Friday, December 17th, 2021

Princess Century – Desperate Love

Next up, a onetime Austra member with some desperate resignation, or resigned desperation, or maybe just a resigned mood…


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Katherine St Asaph: Maya Postepski’s solo project isn’t too dissimilar from onetime band Austra, but “Desperate Love” is personal, not political. The first part is an arrangement of gloom made glossy and indulgent, meant to go down with a cocktail and twice its aftereffects. But desperation this is not. Postepski’s vocals are distant, barely really sung — there’s a little Stina Nordenstam in the affect — and each lyric circles back on the next, each drained of agency: “when the time requires, then I go.” Little surprise, then, that the mood gives away to a long, bleak coda of next to nothing. I should hate this, and yet it’s all too suited for a time (the foreseeable future? the rest of time?) when every heightened feeling in life has atrophied or vanished. (The actress in the video can’t even bring herself to eat an apple: been there.) I’m not going to lie and say I don’t loop the first half more often, though; in the cold, one strains for whatever small heat one can.
[8]

Iain Mew: I’m glad this came up in the second week of Amnesty because it took a lot of listening to sink in at all. The synth icescape came across as too perfectly poised to be in any way desperate; the Austra connection makes sense soundwise, but I would expect them to approach desperation a lot more directly. The result is almost all shiny surface. What that eventually sets up, though, is the part of the song that repeats beyond comfort. It still doesn’t in any way fall apart, but Princess Century draws out the finest of details to give the feeling of repeating the same actions but gradually fading and hollowing out. That would be an impressive subtle effect anytime, but I feel it extra hard after the last couple of years.
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Claire Biddles: There’s something delicious about this particular clipped, bored voice singing about desperation. Half Sophie Ellis-Bextor, half “I’m in Love With a German Film Star,” Princess Century makes high emotion sound like the well-practised norm.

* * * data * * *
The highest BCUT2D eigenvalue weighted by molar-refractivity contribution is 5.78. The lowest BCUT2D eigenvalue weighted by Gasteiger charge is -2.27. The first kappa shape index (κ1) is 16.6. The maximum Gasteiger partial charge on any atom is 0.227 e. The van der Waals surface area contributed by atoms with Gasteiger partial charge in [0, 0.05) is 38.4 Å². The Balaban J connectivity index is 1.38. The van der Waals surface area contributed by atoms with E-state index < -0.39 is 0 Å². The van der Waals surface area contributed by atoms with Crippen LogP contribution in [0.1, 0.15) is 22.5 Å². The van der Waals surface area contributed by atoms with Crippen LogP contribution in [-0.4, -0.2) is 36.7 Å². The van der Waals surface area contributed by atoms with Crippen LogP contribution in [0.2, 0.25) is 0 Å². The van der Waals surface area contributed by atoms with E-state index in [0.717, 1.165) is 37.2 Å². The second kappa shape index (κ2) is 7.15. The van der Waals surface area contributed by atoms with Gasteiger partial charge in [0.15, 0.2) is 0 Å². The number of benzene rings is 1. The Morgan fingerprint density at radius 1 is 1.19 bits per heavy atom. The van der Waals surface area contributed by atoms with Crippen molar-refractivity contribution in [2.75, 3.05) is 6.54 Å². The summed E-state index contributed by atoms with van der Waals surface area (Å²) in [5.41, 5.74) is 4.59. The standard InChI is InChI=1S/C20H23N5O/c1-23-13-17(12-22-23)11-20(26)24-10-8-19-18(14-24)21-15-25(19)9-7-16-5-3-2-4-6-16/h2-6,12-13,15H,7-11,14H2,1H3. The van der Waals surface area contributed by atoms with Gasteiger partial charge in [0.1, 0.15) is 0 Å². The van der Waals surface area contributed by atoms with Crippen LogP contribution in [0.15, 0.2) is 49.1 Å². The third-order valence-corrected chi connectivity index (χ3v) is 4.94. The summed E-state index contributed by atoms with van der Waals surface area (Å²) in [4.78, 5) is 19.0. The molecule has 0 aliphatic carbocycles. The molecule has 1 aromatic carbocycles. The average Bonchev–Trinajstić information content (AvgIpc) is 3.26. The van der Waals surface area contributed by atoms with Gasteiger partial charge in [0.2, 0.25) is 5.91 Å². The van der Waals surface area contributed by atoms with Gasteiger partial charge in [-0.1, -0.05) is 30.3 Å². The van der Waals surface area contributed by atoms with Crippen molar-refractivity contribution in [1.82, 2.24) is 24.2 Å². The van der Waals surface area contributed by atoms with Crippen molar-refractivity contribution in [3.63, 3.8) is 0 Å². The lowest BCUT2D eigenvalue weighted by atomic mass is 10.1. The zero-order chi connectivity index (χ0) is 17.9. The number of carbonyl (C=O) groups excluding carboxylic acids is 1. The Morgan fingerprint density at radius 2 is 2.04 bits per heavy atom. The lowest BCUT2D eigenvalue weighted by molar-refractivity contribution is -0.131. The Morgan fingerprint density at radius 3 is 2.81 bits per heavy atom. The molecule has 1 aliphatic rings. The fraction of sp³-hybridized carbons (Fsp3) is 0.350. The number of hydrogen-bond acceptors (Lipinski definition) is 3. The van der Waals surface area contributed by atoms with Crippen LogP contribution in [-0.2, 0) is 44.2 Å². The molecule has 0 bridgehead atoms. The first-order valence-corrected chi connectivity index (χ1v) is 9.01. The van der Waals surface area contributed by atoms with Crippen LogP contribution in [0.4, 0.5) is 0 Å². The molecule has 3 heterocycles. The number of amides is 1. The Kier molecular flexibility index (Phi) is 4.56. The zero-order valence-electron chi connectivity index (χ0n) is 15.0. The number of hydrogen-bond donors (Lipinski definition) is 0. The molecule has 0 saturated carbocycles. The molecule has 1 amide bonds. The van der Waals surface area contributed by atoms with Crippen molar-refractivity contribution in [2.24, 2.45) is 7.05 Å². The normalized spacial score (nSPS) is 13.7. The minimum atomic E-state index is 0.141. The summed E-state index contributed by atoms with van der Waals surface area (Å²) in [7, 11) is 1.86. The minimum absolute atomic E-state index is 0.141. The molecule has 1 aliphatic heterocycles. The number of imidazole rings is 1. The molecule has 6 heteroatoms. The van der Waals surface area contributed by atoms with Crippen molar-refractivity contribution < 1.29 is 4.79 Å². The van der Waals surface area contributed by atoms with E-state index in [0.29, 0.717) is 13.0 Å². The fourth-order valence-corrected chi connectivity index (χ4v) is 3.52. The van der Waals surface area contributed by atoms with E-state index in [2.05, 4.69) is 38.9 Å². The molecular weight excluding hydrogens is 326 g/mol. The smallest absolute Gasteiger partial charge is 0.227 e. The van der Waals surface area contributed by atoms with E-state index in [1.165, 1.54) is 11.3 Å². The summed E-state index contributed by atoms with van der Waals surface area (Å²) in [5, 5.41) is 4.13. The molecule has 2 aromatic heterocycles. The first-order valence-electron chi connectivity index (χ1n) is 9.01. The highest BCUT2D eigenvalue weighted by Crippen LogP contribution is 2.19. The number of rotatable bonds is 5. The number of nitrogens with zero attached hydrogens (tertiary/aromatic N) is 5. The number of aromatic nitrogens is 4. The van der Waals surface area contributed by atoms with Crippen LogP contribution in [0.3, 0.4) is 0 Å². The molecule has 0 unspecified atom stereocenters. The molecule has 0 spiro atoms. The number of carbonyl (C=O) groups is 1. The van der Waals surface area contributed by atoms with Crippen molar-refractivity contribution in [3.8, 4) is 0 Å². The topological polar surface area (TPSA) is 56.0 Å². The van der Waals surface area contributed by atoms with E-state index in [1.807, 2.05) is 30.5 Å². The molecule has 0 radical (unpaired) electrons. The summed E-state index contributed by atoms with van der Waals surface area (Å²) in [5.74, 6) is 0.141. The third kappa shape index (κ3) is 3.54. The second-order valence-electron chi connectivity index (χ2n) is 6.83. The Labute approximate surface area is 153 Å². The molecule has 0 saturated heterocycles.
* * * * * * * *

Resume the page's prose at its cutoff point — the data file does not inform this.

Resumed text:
[7]

Nortey Dowuona: The synths poorly sprayed above the lethargic bass and the slowly rising chords are an irritating pest, distracting from the flat, dull drum shoes Maya Postepski languidly strolls in, seemingly not desperate. Seemingly, since every element has been pared down to mere annoyance, shirking explicit attention but trying to capture the most desperate listeners possible.
[5]

Ian Mathers: There’s something to making your heartbreak, even your (so to speak) desperation elegant, but not out of self-effacement or denial: perhaps just an attempt to refine the raw emotions into something pointed enough to convey their weight to another. A song of two parts, “Desperate Love” manages this with both of them, until the resignation feels devastating. Maybe it’s especially getting to me because the second half keeps making me think of The National. The music and vocals sound nothing like them, but something about the melody line/lyrics combination feels like something that Matt Berninger would sing.
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Edward Okulicz: The synths in this are frozen over like so many abandoned hopes and dreams, and the repetition of the title at the ends of lines has a numbing effect. Desperate is one thing, but what’s worse than desperation is resignation, and Princess Century only wishes she were desperate for the song’s length.
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Jacob Sujin Kuppermann: I love how tense this is– there’s no slack at all in the arrangement or the vocal performance, every moment rigid in its feeling of defeat. It’s a song trapped in the moment right before you give up, a coil of chilly synths just about to release itself into oblivion.
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